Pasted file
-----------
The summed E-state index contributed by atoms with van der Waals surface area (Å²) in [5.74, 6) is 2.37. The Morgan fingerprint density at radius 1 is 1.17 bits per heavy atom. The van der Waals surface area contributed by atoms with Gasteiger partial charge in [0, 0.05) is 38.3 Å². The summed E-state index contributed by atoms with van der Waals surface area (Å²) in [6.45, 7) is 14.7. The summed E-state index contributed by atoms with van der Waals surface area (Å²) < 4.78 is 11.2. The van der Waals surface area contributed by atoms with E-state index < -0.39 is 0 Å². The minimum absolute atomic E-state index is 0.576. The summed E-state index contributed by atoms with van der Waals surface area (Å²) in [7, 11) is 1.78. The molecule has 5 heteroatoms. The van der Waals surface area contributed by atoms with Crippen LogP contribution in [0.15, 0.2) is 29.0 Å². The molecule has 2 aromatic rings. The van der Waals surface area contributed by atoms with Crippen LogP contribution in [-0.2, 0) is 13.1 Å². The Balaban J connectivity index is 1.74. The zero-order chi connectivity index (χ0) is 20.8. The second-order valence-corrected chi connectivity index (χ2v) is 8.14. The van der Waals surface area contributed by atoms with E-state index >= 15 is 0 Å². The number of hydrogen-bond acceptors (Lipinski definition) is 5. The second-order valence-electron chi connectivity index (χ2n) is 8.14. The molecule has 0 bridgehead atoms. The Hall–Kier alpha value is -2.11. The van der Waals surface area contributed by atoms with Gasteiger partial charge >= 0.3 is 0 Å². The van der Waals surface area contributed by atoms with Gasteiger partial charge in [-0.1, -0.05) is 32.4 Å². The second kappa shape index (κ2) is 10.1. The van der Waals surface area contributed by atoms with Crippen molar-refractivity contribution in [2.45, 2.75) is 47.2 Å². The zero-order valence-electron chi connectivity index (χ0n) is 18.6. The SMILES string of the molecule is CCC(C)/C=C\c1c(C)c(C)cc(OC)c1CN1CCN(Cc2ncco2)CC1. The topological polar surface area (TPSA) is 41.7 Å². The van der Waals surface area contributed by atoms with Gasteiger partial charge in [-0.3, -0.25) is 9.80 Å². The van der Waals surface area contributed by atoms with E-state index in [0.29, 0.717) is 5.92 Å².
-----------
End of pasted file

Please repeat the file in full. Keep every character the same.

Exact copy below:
The summed E-state index contributed by atoms with van der Waals surface area (Å²) in [5.74, 6) is 2.37. The Morgan fingerprint density at radius 1 is 1.17 bits per heavy atom. The van der Waals surface area contributed by atoms with Gasteiger partial charge in [0, 0.05) is 38.3 Å². The summed E-state index contributed by atoms with van der Waals surface area (Å²) in [6.45, 7) is 14.7. The summed E-state index contributed by atoms with van der Waals surface area (Å²) < 4.78 is 11.2. The van der Waals surface area contributed by atoms with E-state index < -0.39 is 0 Å². The minimum absolute atomic E-state index is 0.576. The summed E-state index contributed by atoms with van der Waals surface area (Å²) in [7, 11) is 1.78. The molecule has 5 heteroatoms. The van der Waals surface area contributed by atoms with Crippen LogP contribution in [0.15, 0.2) is 29.0 Å². The molecule has 2 aromatic rings. The van der Waals surface area contributed by atoms with Crippen LogP contribution in [-0.2, 0) is 13.1 Å². The Balaban J connectivity index is 1.74. The zero-order chi connectivity index (χ0) is 20.8. The second-order valence-corrected chi connectivity index (χ2v) is 8.14. The van der Waals surface area contributed by atoms with E-state index >= 15 is 0 Å². The number of hydrogen-bond acceptors (Lipinski definition) is 5. The second-order valence-electron chi connectivity index (χ2n) is 8.14. The molecule has 0 bridgehead atoms. The Hall–Kier alpha value is -2.11. The van der Waals surface area contributed by atoms with Gasteiger partial charge >= 0.3 is 0 Å². The van der Waals surface area contributed by atoms with Gasteiger partial charge in [-0.1, -0.05) is 32.4 Å². The second kappa shape index (κ2) is 10.1. The van der Waals surface area contributed by atoms with Crippen molar-refractivity contribution in [2.45, 2.75) is 47.2 Å². The zero-order valence-electron chi connectivity index (χ0n) is 18.6. The SMILES string of the molecule is CCC(C)/C=C\c1c(C)c(C)cc(OC)c1CN1CCN(Cc2ncco2)CC1. The topological polar surface area (TPSA) is 41.7 Å². The van der Waals surface area contributed by atoms with Gasteiger partial charge in [-0.3, -0.25) is 9.80 Å². The van der Waals surface area contributed by atoms with E-state index in [0.29, 0.717) is 5.92 Å².